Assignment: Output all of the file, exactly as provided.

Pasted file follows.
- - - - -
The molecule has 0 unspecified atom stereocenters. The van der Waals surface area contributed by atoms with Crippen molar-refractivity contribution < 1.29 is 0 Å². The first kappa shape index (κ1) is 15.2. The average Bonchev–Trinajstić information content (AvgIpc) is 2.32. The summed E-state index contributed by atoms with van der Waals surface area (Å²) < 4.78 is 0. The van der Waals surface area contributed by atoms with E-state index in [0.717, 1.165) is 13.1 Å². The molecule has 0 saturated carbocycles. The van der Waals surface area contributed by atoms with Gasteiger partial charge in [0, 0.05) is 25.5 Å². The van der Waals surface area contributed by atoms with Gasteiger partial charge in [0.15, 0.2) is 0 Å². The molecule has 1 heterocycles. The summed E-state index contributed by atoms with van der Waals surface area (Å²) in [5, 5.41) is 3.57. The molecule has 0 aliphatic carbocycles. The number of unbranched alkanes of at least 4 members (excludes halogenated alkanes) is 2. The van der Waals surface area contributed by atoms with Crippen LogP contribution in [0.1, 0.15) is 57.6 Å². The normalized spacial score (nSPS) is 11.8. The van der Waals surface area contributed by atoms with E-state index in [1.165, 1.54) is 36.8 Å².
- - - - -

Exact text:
The molecule has 0 unspecified atom stereocenters. The van der Waals surface area contributed by atoms with Crippen molar-refractivity contribution < 1.29 is 0 Å². The first kappa shape index (κ1) is 15.2. The average Bonchev–Trinajstić information content (AvgIpc) is 2.32. The summed E-state index contributed by atoms with van der Waals surface area (Å²) < 4.78 is 0. The van der Waals surface area contributed by atoms with E-state index in [0.717, 1.165) is 13.1 Å². The molecule has 0 saturated carbocycles. The van der Waals surface area contributed by atoms with Gasteiger partial charge in [0, 0.05) is 25.5 Å². The van der Waals surface area contributed by atoms with Gasteiger partial charge in [0.15, 0.2) is 0 Å². The molecule has 1 heterocycles. The summed E-state index contributed by atoms with van der Waals surface area (Å²) in [5, 5.41) is 3.57. The molecule has 0 aliphatic carbocycles. The number of unbranched alkanes of at least 4 members (excludes halogenated alkanes) is 2. The van der Waals surface area contributed by atoms with Crippen LogP contribution in [0.1, 0.15) is 57.6 Å². The normalized spacial score (nSPS) is 11.8. The van der Waals surface area contributed by atoms with E-state index in [1.165, 1.54) is 36.8 Å².